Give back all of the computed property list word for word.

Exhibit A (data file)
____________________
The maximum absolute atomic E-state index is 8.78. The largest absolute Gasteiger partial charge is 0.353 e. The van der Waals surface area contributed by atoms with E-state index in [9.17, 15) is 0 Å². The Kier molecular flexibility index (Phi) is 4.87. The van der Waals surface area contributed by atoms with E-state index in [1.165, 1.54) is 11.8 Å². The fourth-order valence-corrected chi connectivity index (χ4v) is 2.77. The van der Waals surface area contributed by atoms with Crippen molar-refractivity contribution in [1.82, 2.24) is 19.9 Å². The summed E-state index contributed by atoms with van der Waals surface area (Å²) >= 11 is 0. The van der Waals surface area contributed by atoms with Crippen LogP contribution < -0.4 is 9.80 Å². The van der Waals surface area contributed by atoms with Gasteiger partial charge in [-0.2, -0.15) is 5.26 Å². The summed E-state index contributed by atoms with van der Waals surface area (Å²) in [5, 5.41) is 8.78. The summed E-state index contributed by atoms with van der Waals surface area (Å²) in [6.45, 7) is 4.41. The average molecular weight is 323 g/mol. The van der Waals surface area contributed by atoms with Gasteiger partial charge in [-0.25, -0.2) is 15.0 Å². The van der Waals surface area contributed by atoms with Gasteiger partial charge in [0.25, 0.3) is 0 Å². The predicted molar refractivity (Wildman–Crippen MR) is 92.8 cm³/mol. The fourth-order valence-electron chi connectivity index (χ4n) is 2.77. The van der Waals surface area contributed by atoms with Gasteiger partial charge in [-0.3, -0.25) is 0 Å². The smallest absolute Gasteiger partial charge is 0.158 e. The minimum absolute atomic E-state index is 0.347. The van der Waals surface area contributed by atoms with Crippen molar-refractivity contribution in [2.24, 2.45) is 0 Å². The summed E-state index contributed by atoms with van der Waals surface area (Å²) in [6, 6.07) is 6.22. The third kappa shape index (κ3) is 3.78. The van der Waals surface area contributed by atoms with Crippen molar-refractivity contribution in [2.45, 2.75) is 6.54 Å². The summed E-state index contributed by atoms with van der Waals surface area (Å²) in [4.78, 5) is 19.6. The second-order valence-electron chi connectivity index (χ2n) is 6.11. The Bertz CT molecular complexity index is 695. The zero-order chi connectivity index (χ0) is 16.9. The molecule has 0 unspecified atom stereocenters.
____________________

The maximum absolute atomic E-state index is 8.78. The largest absolute Gasteiger partial charge is 0.353 e. The van der Waals surface area contributed by atoms with E-state index in [9.17, 15) is 0 Å². The Kier molecular flexibility index (Phi) is 4.87. The van der Waals surface area contributed by atoms with E-state index in [1.165, 1.54) is 11.8 Å². The fourth-order valence-corrected chi connectivity index (χ4v) is 2.77. The van der Waals surface area contributed by atoms with Crippen molar-refractivity contribution in [1.82, 2.24) is 19.9 Å². The summed E-state index contributed by atoms with van der Waals surface area (Å²) >= 11 is 0. The van der Waals surface area contributed by atoms with Crippen LogP contribution < -0.4 is 9.80 Å². The van der Waals surface area contributed by atoms with Gasteiger partial charge in [-0.2, -0.15) is 5.26 Å². The summed E-state index contributed by atoms with van der Waals surface area (Å²) in [5, 5.41) is 8.78. The summed E-state index contributed by atoms with van der Waals surface area (Å²) in [6.45, 7) is 4.41. The average molecular weight is 323 g/mol. The van der Waals surface area contributed by atoms with Gasteiger partial charge in [-0.25, -0.2) is 15.0 Å². The van der Waals surface area contributed by atoms with Gasteiger partial charge in [0.25, 0.3) is 0 Å². The predicted molar refractivity (Wildman–Crippen MR) is 92.8 cm³/mol. The fourth-order valence-electron chi connectivity index (χ4n) is 2.77. The van der Waals surface area contributed by atoms with Gasteiger partial charge in [-0.3, -0.25) is 0 Å². The smallest absolute Gasteiger partial charge is 0.158 e. The minimum absolute atomic E-state index is 0.347. The van der Waals surface area contributed by atoms with Crippen molar-refractivity contribution in [2.24, 2.45) is 0 Å². The summed E-state index contributed by atoms with van der Waals surface area (Å²) in [6, 6.07) is 6.22. The third kappa shape index (κ3) is 3.78. The van der Waals surface area contributed by atoms with Crippen molar-refractivity contribution in [2.45, 2.75) is 6.54 Å². The summed E-state index contributed by atoms with van der Waals surface area (Å²) in [4.78, 5) is 19.6. The second-order valence-electron chi connectivity index (χ2n) is 6.11. The Bertz CT molecular complexity index is 695. The zero-order chi connectivity index (χ0) is 16.9. The molecule has 0 unspecified atom stereocenters.